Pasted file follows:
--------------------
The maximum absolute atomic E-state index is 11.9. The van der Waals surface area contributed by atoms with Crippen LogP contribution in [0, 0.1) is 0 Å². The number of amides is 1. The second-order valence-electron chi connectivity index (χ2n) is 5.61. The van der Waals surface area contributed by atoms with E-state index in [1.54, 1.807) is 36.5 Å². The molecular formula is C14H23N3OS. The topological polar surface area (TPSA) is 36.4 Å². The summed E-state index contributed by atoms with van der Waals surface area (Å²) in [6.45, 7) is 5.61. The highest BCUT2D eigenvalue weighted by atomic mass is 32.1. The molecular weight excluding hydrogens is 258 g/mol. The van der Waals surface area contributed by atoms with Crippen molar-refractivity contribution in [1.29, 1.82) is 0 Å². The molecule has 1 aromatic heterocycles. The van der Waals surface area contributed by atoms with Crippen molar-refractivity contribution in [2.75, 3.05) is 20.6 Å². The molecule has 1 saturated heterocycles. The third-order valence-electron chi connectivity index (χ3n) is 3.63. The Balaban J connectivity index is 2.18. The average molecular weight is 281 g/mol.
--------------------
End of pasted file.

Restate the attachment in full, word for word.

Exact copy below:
The maximum absolute atomic E-state index is 11.9. The van der Waals surface area contributed by atoms with Crippen LogP contribution in [0, 0.1) is 0 Å². The number of amides is 1. The second-order valence-electron chi connectivity index (χ2n) is 5.61. The van der Waals surface area contributed by atoms with E-state index in [1.54, 1.807) is 36.5 Å². The molecular formula is C14H23N3OS. The topological polar surface area (TPSA) is 36.4 Å². The summed E-state index contributed by atoms with van der Waals surface area (Å²) in [6.45, 7) is 5.61. The highest BCUT2D eigenvalue weighted by atomic mass is 32.1. The molecular weight excluding hydrogens is 258 g/mol. The van der Waals surface area contributed by atoms with Crippen molar-refractivity contribution in [1.29, 1.82) is 0 Å². The molecule has 1 aromatic heterocycles. The van der Waals surface area contributed by atoms with Crippen molar-refractivity contribution in [2.75, 3.05) is 20.6 Å². The molecule has 1 saturated heterocycles. The third-order valence-electron chi connectivity index (χ3n) is 3.63. The Balaban J connectivity index is 2.18. The average molecular weight is 281 g/mol.